PIMCO Education

Risks and Opportunities: Moving from Cash to Bonds

Tune in for ideas on how advisors can address client concerns about moving money out of cash to invest it more productively into bonds – which have historically experienced less risk than stocks.

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Text on screen: PIMCO

Text on screen: FULL PAGE TITLE GRAPHIC: PIMCO EDUCATION, Risks and Opportunities: Moving from Cash to Bonds, with John Nersesian, (8 minutes)

Thank you for joining us today on this very timely topic around cash investments

Text on screen: John Nersesian, HEAD OF ADVISOR EDUCATION

and helping our clients overcome certain objections to moving out of cash and redeploying their capital in a potentially more productive manner.

Text on screen: TITLE – Cash on the Sidelines; SUBTITLE – Short-term yields have risen dramatically; Movement in rates (Q1 2000 – Q4 2023)

Image on screen: The figure displays a line graph showing short-term yields over the time period first quarter 2000 to fourth quarter 2003. Yields on three-month Treasuries and the U.S. Federal Funds Target Rate rise and fall in tandem over time. In 2023, yields for metrics are about 5.7%, near their peak on the chart of about 6.5% in 2000 and 2001. The chart shows how rates have risen dramatically from near zero in early 2022.

We know that interest rates have risen rather dramatically more than 10 increases by the Federal Reserve Board on the Fed funds rate, taking us to a level close to 5% and of course, that rather significant increase in interest rates has encouraged many clients to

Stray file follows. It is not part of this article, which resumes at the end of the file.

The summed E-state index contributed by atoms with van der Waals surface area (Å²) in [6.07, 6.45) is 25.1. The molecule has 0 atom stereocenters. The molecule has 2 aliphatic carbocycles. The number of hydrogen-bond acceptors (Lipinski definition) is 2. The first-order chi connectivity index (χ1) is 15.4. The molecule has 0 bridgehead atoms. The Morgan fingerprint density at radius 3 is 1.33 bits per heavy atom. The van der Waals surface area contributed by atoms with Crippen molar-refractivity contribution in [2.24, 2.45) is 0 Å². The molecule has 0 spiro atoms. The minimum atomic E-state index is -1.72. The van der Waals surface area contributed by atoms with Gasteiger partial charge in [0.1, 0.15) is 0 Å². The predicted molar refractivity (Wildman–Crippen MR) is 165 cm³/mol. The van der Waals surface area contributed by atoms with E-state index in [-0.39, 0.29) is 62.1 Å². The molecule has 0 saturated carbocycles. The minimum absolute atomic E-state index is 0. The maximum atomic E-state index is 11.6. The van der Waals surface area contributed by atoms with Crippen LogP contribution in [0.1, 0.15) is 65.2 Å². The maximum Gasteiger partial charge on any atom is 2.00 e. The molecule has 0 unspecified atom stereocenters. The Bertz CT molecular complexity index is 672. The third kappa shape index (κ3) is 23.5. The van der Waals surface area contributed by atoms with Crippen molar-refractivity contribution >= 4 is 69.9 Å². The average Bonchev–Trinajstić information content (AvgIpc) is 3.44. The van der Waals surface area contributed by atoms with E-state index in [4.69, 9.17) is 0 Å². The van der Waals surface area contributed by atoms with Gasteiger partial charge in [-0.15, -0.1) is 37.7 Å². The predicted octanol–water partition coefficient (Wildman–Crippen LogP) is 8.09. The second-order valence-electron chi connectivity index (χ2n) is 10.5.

Text on screen: TITLE – Cash on the Sidelines; SUBTITLE  – Rise in cash balances; Substantial growth in money market funds (2003-2023)

Image on screen: The figure displays a graph showing the growth in cash balances in money market funds from 2003 to 2023. In 2023, the balances are at a high on the chart, nearing $6 trillion, up sharply since 2022, when balances were around $5 trillion.

reallocate capital towards shorter term investment options. Look at the balances in money market funds today, approaching $6 trillion.

Now, there are a variety of reasons as to why clients may want to hold a larger than normal cash position, let's review them.

Text on screen: TITLE – Reasons to hold cash

Image on screen: The slide gives five reasons to hold cash. The first reason notes that cash provides financial security and flexibility for current expenditures. Another advantage is to cover emergencies or unexpected expenses. Immunization against liabilities marks a third benefit. Holding cash also protect against market fluctuations, and it gives tactical opportunities to invest. Each of the five reasons contains further description on the slide.

Number one, it provides us with the opportunity to pay current bills and meet current expenditures.